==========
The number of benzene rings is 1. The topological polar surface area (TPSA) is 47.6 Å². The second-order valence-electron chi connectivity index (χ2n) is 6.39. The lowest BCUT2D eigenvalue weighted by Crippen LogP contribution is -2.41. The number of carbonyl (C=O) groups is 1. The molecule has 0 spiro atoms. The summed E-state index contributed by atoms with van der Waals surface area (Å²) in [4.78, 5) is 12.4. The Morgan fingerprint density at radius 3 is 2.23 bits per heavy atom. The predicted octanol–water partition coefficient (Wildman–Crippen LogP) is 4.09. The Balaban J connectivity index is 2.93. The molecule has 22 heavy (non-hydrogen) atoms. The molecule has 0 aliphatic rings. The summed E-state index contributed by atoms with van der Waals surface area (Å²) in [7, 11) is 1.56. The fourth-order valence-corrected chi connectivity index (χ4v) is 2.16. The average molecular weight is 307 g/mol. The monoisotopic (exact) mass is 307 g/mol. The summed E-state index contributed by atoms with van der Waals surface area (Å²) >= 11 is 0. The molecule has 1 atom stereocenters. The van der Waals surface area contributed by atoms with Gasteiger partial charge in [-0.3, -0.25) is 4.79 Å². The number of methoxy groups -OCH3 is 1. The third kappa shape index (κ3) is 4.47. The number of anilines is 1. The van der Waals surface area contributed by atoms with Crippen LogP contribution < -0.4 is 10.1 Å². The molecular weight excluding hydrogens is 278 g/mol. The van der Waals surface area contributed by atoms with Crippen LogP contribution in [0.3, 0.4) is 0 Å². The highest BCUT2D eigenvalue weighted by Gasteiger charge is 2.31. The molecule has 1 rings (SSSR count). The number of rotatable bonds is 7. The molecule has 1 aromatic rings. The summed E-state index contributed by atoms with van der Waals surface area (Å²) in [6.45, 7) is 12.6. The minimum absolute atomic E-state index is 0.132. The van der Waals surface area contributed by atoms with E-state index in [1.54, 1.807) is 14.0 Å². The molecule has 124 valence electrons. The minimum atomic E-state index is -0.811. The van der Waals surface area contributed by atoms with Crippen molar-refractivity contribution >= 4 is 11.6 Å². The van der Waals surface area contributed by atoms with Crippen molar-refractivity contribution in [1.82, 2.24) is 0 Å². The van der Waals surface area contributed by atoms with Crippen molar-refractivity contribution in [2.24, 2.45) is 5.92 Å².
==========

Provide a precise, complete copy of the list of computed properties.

The number of benzene rings is 1. The topological polar surface area (TPSA) is 47.6 Å². The second-order valence-electron chi connectivity index (χ2n) is 6.39. The lowest BCUT2D eigenvalue weighted by Crippen LogP contribution is -2.41. The number of carbonyl (C=O) groups is 1. The molecule has 0 spiro atoms. The summed E-state index contributed by atoms with van der Waals surface area (Å²) in [4.78, 5) is 12.4. The Morgan fingerprint density at radius 3 is 2.23 bits per heavy atom. The predicted octanol–water partition coefficient (Wildman–Crippen LogP) is 4.09. The Balaban J connectivity index is 2.93. The molecule has 22 heavy (non-hydrogen) atoms. The molecule has 0 aliphatic rings. The summed E-state index contributed by atoms with van der Waals surface area (Å²) in [7, 11) is 1.56. The fourth-order valence-corrected chi connectivity index (χ4v) is 2.16. The average molecular weight is 307 g/mol. The monoisotopic (exact) mass is 307 g/mol. The summed E-state index contributed by atoms with van der Waals surface area (Å²) >= 11 is 0. The molecule has 1 atom stereocenters. The van der Waals surface area contributed by atoms with Gasteiger partial charge in [-0.3, -0.25) is 4.79 Å². The number of methoxy groups -OCH3 is 1. The third kappa shape index (κ3) is 4.47. The number of anilines is 1. The van der Waals surface area contributed by atoms with Crippen LogP contribution < -0.4 is 10.1 Å². The molecular weight excluding hydrogens is 278 g/mol. The van der Waals surface area contributed by atoms with Crippen LogP contribution in [0.3, 0.4) is 0 Å². The highest BCUT2D eigenvalue weighted by Gasteiger charge is 2.31. The molecule has 1 rings (SSSR count). The number of rotatable bonds is 7. The molecule has 1 aromatic rings. The summed E-state index contributed by atoms with van der Waals surface area (Å²) in [6.45, 7) is 12.6. The minimum absolute atomic E-state index is 0.132. The van der Waals surface area contributed by atoms with E-state index in [1.54, 1.807) is 14.0 Å². The molecule has 124 valence electrons. The minimum atomic E-state index is -0.811. The van der Waals surface area contributed by atoms with Crippen molar-refractivity contribution >= 4 is 11.6 Å². The van der Waals surface area contributed by atoms with Crippen molar-refractivity contribution in [1.82, 2.24) is 0 Å². The van der Waals surface area contributed by atoms with Crippen molar-refractivity contribution in [2.24, 2.45) is 5.92 Å².